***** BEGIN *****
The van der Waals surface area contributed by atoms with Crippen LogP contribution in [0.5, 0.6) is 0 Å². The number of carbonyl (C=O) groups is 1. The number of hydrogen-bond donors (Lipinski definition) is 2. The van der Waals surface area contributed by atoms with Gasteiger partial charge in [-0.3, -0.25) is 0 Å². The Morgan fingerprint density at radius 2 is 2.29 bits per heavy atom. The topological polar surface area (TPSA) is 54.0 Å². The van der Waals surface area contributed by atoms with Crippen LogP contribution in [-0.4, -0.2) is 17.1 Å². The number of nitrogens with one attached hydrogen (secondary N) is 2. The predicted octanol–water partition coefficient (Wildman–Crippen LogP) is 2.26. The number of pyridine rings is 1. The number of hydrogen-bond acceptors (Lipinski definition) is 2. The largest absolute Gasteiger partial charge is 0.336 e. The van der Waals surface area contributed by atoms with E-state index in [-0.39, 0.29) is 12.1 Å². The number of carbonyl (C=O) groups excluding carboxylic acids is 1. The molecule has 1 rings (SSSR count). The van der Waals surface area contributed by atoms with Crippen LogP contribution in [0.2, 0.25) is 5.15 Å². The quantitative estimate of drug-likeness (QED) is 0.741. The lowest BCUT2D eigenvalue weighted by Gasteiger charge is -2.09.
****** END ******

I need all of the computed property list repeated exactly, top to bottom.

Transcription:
The van der Waals surface area contributed by atoms with Crippen LogP contribution in [0.5, 0.6) is 0 Å². The number of carbonyl (C=O) groups is 1. The number of hydrogen-bond donors (Lipinski definition) is 2. The van der Waals surface area contributed by atoms with Gasteiger partial charge in [-0.3, -0.25) is 0 Å². The Morgan fingerprint density at radius 2 is 2.29 bits per heavy atom. The topological polar surface area (TPSA) is 54.0 Å². The van der Waals surface area contributed by atoms with Crippen LogP contribution in [-0.4, -0.2) is 17.1 Å². The number of nitrogens with one attached hydrogen (secondary N) is 2. The predicted octanol–water partition coefficient (Wildman–Crippen LogP) is 2.26. The number of pyridine rings is 1. The number of hydrogen-bond acceptors (Lipinski definition) is 2. The largest absolute Gasteiger partial charge is 0.336 e. The van der Waals surface area contributed by atoms with E-state index in [-0.39, 0.29) is 12.1 Å². The number of carbonyl (C=O) groups excluding carboxylic acids is 1. The molecule has 1 rings (SSSR count). The van der Waals surface area contributed by atoms with Crippen LogP contribution in [0.2, 0.25) is 5.15 Å². The quantitative estimate of drug-likeness (QED) is 0.741. The lowest BCUT2D eigenvalue weighted by Gasteiger charge is -2.09.